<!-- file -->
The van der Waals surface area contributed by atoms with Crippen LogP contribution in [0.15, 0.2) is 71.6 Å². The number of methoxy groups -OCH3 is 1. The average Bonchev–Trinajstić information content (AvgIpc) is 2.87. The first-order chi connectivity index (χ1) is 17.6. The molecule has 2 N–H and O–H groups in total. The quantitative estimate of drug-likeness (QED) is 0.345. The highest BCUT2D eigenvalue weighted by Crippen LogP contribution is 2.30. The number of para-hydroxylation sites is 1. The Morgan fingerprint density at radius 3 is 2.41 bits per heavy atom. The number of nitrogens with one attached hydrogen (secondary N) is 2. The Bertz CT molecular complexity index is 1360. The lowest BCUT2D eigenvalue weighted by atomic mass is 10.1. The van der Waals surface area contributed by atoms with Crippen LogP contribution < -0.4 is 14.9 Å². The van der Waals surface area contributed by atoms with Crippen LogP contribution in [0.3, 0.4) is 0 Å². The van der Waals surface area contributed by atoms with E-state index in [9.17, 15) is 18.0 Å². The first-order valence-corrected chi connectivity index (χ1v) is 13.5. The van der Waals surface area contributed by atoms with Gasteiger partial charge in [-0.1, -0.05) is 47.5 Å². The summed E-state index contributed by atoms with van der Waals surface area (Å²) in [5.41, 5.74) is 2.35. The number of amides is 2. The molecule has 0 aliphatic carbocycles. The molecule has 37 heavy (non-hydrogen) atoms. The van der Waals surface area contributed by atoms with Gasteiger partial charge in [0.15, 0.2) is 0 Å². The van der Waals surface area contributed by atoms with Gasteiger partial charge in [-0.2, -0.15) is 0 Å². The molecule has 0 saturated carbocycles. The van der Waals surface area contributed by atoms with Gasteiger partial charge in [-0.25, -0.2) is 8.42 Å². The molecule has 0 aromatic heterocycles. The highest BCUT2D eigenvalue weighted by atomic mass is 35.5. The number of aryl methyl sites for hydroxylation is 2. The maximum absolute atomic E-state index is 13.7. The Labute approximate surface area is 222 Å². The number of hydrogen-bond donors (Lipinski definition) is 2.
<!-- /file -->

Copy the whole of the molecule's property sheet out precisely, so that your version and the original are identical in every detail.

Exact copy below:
The van der Waals surface area contributed by atoms with Crippen LogP contribution in [0.15, 0.2) is 71.6 Å². The number of methoxy groups -OCH3 is 1. The average Bonchev–Trinajstić information content (AvgIpc) is 2.87. The first-order chi connectivity index (χ1) is 17.6. The molecule has 2 N–H and O–H groups in total. The quantitative estimate of drug-likeness (QED) is 0.345. The highest BCUT2D eigenvalue weighted by Crippen LogP contribution is 2.30. The number of para-hydroxylation sites is 1. The Morgan fingerprint density at radius 3 is 2.41 bits per heavy atom. The number of nitrogens with one attached hydrogen (secondary N) is 2. The Bertz CT molecular complexity index is 1360. The lowest BCUT2D eigenvalue weighted by atomic mass is 10.1. The van der Waals surface area contributed by atoms with Crippen LogP contribution < -0.4 is 14.9 Å². The van der Waals surface area contributed by atoms with Crippen LogP contribution in [0.3, 0.4) is 0 Å². The van der Waals surface area contributed by atoms with E-state index in [9.17, 15) is 18.0 Å². The first-order valence-corrected chi connectivity index (χ1v) is 13.5. The van der Waals surface area contributed by atoms with Gasteiger partial charge in [-0.1, -0.05) is 47.5 Å². The summed E-state index contributed by atoms with van der Waals surface area (Å²) in [5.41, 5.74) is 2.35. The number of amides is 2. The molecule has 0 aliphatic carbocycles. The molecule has 37 heavy (non-hydrogen) atoms. The van der Waals surface area contributed by atoms with Gasteiger partial charge in [0.15, 0.2) is 0 Å². The van der Waals surface area contributed by atoms with Gasteiger partial charge in [-0.2, -0.15) is 0 Å². The molecule has 0 saturated carbocycles. The van der Waals surface area contributed by atoms with Gasteiger partial charge in [-0.25, -0.2) is 8.42 Å². The molecule has 0 aromatic heterocycles. The highest BCUT2D eigenvalue weighted by atomic mass is 35.5. The number of aryl methyl sites for hydroxylation is 2. The maximum absolute atomic E-state index is 13.7. The Labute approximate surface area is 222 Å². The number of hydrogen-bond donors (Lipinski definition) is 2.